Thursday, September 16, 2010

money as a zero-sum game

Reality Sandwich | In game theory, zero-sum games are those where one person's gain is another's loss. A poker game is zero-sum. Those busy accumulating hoards of money try to hide its zero-sum nature by saying that the "pie" is getting bigger. Prosperity is not a zero-sum game, though "prosperity" is too easily conflated with monetary wealth, which is not the same thing at all. Clearly, quality of life is not a zero-sum game-quite the contrary. The whole bodhisattva impulse of Mahayana Buddhism stems from recognizing that individual nirvana is incomplete until everyone is liberated.

All of the things that we might call "true wealth": health, enough to eat, shelter, meaningful work, diverse habitats and resources, beauty around one-natural beauty and artistic beauty-none are diminished by all having more.

But this is not true of money. If everyone had a million dollars, what would a million dollars be worth? Money is a usurper, it pretends to be wealth. And its pretension is backed up by force, creating a new type of slave: the mercenary. And most conveniently, the mercenary, truly the oldest profession, is paid in the money he protects. Money has power because of scarcity, and the threat of scarcity. Without money you will starve and die, even if there is food around. Without money you will become homeless, sleeping in the rain and shivering in the cold. Therefore when I say I need some dirty work done, you say yes. I say yes. We say yes.

Money is coercive, seductive, corrupting, and exploitative, hence often linked with diabolical power. "The love of money is the root of all evil," Paul's first letter to Timothy. Or, as amended by George Bernard Shaw: "The lack of money is the root of all evil." Both sayings seem true: greed for more in the already-haves wreaks destruction on a scale orders of magnitude beyond the petty crimes of the indigent. Still, lack of money, need for money, loads my soul with care.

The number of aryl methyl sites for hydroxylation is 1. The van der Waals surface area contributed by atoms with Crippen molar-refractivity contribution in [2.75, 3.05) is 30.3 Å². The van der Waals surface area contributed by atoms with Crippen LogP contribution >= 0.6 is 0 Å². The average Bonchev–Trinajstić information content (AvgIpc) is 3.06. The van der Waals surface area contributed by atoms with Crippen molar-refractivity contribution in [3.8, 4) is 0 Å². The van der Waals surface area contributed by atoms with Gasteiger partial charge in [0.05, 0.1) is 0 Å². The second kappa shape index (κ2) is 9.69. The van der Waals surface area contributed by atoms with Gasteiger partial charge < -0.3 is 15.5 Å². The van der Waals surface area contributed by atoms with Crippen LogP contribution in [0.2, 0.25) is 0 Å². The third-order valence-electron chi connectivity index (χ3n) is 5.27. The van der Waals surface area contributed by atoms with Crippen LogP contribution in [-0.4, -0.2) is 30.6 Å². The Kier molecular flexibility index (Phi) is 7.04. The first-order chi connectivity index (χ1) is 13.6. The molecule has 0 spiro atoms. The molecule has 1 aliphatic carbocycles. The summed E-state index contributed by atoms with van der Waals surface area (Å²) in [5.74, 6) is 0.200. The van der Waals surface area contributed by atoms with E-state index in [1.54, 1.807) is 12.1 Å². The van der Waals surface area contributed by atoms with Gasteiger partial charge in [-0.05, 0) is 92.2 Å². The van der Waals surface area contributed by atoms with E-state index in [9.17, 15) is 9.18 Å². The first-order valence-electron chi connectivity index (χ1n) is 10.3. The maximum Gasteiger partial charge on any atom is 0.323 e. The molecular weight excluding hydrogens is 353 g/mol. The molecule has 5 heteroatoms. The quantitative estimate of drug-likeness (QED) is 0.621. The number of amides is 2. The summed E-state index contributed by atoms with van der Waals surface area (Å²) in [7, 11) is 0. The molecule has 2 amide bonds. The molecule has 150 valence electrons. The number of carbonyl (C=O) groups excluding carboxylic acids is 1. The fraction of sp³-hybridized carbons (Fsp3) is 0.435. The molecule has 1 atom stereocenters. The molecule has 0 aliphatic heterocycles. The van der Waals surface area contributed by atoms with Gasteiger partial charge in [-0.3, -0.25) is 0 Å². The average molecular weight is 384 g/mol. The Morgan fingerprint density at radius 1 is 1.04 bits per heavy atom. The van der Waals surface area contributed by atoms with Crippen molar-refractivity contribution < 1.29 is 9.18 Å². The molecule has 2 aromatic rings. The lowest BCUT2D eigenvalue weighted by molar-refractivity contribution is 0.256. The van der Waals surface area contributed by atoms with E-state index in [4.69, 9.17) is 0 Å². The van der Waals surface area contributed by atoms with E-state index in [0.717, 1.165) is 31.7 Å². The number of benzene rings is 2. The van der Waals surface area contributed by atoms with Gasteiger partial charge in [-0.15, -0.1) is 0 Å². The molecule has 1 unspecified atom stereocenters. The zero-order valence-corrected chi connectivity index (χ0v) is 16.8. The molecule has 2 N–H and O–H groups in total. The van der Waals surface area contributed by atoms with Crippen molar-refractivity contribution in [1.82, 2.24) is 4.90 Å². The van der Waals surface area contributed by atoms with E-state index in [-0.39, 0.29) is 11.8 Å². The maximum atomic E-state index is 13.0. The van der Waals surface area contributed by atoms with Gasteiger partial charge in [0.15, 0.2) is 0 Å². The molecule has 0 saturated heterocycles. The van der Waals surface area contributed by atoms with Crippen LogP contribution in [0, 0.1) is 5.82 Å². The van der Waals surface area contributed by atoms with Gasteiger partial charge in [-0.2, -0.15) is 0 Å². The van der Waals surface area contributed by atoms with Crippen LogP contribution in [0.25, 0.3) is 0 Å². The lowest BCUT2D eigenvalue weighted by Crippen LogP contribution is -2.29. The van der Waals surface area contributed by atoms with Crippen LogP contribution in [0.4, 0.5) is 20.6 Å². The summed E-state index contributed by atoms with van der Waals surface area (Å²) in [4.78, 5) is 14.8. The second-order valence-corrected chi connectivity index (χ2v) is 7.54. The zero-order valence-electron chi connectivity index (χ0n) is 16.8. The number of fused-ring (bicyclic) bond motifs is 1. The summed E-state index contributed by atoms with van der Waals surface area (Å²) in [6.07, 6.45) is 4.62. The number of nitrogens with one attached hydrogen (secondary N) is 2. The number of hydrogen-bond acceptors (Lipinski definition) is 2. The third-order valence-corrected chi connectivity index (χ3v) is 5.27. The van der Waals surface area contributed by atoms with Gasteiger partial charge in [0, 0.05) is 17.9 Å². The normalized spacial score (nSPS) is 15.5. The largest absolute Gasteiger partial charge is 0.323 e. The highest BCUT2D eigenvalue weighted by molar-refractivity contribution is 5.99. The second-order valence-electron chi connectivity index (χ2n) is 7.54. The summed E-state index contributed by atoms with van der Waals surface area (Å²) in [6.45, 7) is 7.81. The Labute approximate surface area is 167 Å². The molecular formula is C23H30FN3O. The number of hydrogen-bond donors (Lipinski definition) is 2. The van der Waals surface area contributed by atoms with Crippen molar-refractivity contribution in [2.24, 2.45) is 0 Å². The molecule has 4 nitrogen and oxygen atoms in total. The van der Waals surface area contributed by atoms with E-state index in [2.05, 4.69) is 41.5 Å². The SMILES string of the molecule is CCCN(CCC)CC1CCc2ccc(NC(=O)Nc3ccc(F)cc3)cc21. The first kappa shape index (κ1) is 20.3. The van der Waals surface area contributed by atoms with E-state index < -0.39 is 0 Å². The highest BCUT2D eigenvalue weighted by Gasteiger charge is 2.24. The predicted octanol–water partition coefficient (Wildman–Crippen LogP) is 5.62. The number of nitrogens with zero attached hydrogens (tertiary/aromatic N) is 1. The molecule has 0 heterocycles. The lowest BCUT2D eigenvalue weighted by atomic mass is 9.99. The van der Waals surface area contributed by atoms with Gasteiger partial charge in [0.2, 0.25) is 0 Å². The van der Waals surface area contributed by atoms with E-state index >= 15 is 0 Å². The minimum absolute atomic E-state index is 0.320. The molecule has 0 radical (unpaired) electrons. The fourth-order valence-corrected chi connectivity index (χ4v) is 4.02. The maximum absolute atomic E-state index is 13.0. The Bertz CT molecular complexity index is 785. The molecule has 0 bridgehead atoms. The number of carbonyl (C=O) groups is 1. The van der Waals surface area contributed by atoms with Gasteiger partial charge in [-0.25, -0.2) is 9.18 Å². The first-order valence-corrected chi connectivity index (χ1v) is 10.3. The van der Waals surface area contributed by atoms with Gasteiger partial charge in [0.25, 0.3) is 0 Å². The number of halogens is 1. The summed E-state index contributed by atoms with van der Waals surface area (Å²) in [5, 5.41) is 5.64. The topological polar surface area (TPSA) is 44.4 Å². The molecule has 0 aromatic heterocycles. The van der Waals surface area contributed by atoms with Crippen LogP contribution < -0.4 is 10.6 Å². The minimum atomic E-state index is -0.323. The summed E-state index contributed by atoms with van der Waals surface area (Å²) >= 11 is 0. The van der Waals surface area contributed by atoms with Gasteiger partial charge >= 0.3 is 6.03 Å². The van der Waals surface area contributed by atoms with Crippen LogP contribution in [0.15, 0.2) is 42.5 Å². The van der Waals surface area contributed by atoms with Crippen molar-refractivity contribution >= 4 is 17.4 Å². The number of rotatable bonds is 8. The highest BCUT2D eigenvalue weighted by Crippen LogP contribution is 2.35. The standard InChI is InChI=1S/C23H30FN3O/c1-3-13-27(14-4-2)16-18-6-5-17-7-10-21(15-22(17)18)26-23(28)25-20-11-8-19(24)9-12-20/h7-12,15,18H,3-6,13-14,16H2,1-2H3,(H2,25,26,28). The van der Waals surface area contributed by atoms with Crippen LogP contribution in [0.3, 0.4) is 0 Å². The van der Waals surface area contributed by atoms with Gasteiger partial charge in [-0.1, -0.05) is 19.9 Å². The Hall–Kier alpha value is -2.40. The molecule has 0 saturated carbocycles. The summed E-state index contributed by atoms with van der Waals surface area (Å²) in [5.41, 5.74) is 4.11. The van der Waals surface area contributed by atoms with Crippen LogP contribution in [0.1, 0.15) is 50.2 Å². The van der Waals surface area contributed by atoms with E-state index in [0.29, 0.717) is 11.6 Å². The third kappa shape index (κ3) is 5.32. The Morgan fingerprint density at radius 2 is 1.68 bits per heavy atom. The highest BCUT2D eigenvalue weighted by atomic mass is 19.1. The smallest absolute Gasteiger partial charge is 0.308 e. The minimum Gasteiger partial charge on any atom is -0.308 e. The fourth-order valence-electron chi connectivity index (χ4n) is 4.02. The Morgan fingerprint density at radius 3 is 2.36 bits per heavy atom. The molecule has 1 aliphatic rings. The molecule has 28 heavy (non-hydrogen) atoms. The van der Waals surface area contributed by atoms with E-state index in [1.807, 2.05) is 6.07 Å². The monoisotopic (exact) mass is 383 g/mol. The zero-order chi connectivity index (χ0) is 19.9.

Money seems like a natural and necessary part of the world, but, actually, it is neither. Money has a history and a biography. It had a childhood and an adolescence. No one knows if it has an old age and senility, unless that is now. No one really understands money, and certainly no one, not even the governments that print money, control it, despite their best efforts.

In some ways money is the ultimate pyramid scheme -- its value is surprisingly sensitive to human attitudes.

"Your money's no good here."

Others make money their god, their master. Pragmatic. Realist.

"Money will win. Trust me. And either you are with the haves or you are with the have-nots."

But how much "have" is enough? There seems no limit.